Blog | Oceana USA

Controversy over sea turtles has moved to the most seemingly innocent and unlikely of places... Mark Trail in the Sunday comics.

For those of you who usually go for comics with an immediate punch line, Mark Trail was created over fifty years ago and teaches readers about various wild creatures via the adventures of naturalist Mark Trail. Mark tirelessly defends the world from all environmental evils, including polluters, poachers, and marijuana growers.

Last weekend's installment (June 20th) outlined the threat endangered sea turtles face from baited longline fishing hooks. Mark visits an administrator of the National Oceanic and Atmospheric Administration (NOAA) Fisheries and learns:

"Scientists, working with the long-line industry, have come up with a hook that will save many of the big turtles!....By working together, NOAA and the fishing industry are saving turtles and an important industry"

Mark Trail easily distinguishes good guys from bad guys based on the presence of facial hair, but it seems that he has been duped by NOAA. The fishery service has indeed come up with a better and more efficient hook, but it is now retracting its proposal to require them. Using logic that would baffle Mark Trail, NOAA is rejecting three years of study showing that circle hooks reduce sea turtle bycatch by at least 60 percent.

Although good always triumphs over evil in Mark Trail's world, only when NOAA acts on the advice of its scientists will endangered sea turtles be protected from dangerous fishing gear.

Great news! The Chilean Congress has ratified the Protocol of the Galapagos Agreement (for conservation of living marine resources on the high seas of the Southeast Pacific). Parties to the Agreement were initially, Colombia, Ecuador, Peru and Chile. This agreement might potentially extend within the region if ratified by all member states. Last year, Oceana's South America office encouraged and prompted the Government towards obtaining the ratification of this treaty from the Chilean Congress.

The Department of Homeland Security (DHS) proposed on June 14, 2004, making secret part or all of some Environmental Impact Statements on its actions. The proposed directive, published in the Federal Register, would carve a major loophole in the 34-year-old National Environmental Policy Act -- which requires that the federal government publicly disclose the environmental impacts of major federal actions before they are taken. This comes a week after the House voted to allow an exemption from NEPA for projects that involve renewable energy.

Under the current law, the government is required to conduct a survey of the potential environemental impacts of any project, develop alternatives, and allow feedback from the public in their decisions. Changes like this undercut the environmental protections provided in the law, and the public participation in the process.

The U. S. Commission on Ocean Policy recently released its Preliminary Report, and in a moment of inexcusable oversight, failed to adequately address one of the most significant issues facing ocean fisheries today, bycatch.

Although the commission recognizes that protecting our oceans is vital to sustain life on earth, the summary on bycatch does not reflect its commitment to this cause. The excerpt on "Reducing Bycatch," thrown in just for kicks, is a mere half page of the 413 page report.

After stating that bycatch is "a major economic and ecological problem," the commission goes on to say:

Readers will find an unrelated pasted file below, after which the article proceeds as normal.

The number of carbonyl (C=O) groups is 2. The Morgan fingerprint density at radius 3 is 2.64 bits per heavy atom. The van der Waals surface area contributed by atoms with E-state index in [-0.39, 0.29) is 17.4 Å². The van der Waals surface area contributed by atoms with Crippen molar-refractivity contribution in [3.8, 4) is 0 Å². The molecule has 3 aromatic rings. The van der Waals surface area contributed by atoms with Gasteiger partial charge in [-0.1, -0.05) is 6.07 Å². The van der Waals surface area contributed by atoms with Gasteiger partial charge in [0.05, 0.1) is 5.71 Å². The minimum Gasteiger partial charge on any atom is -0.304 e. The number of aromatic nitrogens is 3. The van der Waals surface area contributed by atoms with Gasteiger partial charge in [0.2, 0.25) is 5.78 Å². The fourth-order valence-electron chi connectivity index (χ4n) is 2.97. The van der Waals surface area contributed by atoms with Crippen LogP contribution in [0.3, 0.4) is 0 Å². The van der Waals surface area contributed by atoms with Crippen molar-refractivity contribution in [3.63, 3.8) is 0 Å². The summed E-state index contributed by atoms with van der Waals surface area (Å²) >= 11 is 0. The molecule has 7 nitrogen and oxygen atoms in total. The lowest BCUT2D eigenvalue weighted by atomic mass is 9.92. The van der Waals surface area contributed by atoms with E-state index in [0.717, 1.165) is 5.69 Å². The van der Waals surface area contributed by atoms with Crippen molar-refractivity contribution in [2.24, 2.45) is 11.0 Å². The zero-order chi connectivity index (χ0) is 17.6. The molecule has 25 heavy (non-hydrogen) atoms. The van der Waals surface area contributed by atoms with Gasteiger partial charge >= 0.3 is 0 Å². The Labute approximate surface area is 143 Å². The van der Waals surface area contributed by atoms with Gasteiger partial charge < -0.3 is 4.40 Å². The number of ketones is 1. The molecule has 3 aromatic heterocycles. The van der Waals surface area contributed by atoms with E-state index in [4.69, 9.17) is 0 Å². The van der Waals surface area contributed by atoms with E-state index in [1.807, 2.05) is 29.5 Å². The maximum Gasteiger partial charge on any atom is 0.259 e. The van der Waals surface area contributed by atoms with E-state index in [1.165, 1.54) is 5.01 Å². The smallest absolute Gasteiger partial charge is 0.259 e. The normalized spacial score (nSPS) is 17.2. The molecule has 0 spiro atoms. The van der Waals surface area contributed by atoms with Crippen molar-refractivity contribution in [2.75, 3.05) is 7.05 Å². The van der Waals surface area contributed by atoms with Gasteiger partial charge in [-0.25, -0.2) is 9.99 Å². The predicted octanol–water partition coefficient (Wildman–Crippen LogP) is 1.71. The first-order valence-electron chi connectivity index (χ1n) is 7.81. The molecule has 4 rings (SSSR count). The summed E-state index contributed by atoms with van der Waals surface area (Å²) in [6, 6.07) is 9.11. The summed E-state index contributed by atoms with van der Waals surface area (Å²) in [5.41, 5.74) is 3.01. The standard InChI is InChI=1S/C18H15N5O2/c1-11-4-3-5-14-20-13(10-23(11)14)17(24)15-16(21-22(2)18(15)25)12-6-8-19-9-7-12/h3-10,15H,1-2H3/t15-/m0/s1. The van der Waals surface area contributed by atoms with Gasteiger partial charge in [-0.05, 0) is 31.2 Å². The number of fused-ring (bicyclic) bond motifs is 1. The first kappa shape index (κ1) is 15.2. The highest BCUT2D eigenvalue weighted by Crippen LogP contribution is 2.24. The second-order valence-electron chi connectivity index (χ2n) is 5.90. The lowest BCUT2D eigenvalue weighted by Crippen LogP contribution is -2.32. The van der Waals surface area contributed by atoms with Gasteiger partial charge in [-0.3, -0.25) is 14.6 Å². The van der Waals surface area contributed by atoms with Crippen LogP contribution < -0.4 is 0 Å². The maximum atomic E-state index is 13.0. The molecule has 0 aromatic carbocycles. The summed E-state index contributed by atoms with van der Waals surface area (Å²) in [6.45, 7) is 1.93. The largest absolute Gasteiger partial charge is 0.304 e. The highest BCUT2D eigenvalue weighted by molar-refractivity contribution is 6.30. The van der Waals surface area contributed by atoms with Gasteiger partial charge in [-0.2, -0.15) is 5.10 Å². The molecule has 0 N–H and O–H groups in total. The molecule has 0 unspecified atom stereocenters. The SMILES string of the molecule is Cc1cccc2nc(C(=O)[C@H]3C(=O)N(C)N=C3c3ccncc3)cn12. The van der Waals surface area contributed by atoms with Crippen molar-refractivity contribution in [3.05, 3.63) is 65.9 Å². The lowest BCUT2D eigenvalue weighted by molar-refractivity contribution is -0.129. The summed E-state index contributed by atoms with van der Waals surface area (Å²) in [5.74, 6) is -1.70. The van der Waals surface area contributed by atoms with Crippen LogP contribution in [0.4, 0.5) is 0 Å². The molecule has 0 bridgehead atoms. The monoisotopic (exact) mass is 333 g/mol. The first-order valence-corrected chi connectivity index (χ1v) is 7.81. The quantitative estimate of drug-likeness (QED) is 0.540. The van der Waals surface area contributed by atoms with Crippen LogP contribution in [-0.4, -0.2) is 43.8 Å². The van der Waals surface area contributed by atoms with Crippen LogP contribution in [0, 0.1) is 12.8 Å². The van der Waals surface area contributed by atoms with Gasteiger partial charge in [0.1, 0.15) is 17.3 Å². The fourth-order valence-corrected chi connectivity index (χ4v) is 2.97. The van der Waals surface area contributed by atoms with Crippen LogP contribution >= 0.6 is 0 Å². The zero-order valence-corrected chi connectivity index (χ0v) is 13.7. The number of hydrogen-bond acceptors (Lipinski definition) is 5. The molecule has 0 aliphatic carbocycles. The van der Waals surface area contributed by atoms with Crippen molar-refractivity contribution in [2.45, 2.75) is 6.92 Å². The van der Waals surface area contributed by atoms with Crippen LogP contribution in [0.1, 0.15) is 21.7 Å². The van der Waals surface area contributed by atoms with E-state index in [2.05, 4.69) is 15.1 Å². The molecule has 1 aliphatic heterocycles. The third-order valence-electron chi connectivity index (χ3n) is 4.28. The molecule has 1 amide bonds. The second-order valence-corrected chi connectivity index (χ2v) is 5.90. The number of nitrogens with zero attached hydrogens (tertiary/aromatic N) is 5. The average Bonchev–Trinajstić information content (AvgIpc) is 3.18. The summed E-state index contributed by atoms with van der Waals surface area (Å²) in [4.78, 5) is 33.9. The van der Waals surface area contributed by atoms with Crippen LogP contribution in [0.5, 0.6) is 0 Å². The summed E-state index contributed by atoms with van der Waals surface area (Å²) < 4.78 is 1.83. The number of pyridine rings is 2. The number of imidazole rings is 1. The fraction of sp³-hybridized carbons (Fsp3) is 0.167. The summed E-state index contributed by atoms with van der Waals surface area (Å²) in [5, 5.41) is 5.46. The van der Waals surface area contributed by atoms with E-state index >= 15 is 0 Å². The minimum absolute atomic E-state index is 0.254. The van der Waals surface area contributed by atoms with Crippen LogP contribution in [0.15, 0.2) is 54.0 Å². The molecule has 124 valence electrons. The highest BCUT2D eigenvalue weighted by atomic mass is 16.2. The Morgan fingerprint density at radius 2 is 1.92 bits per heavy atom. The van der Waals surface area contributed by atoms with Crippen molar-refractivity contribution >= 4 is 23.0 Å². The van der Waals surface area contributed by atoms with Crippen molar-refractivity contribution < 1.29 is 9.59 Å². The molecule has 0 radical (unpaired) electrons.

"Nevertheless, the total elimination of bycatch from a fishery is probably impossible, and too great a focus on bycatch could inhibit progress on other issues more important to ecosystem functioning."

Hmm. Considering the serious impact of 44 billion pounds of wasted fish each year, the logic behind this inference is unclear. The report also fails to give any new, concrete proposals to reduce dirtyfishing, and instead recommends more plans and studies. All talk and no action? Sadly, the extent of the bycatch section eliminates "talk" as well.

The Commission appears to believe you can't lose if you don't try, but unfortunately, fishermen, threatened marine life, and oceanic ecosystems all stand to lose if the Commission refuses to take action and give bycatch the attention it deserves.

June 8th is the twelfth annual World Oceans Day. What can you do to mark the day?

June 8th is the twelfth annual World Oceans Day. Created in 1992 at the Earth Summit in Rio de Janeiro, WOD is a day for people to reflect on the importance of the oceans in our everyday lives, from the fourth generation fisherman who depends on it for his livelihood, to the accountant in Tulsa who daydreams about escaping to the coast, to the tuna in your sandwich, the health of the ocean, its water, its sea-life and its habitat affects all of us. So what can you do to mark this day?

  1. Learn - about the wealth of beautiful marine life the ocean has to offer. Visit an aquarium, surf the web, visit the local library, or if you're fortunate enough to live by the water go out and explore first hand.
  2. Get involved - volunteer with a local conservation organization, from a neighborhood clean up group to organizations like Oceana and Greenpeace.
  3. Make wise food choices - is the seafood you're eating sustainable? Check out the good, the bad and the ugly of seafood on websites like the Seafood Choices Alliance and the Monterey Bay Aquarium's site at
  4. Transportation - walk, bike, carpool, use public transportation, swim (ok, maybe not so convenient) to cut back on the amount of pollution we put into the air.
  6. Help get June 8th officially recognized by the United Nations as World Oceans Day by going to The Ocean Project's website and signing their petition.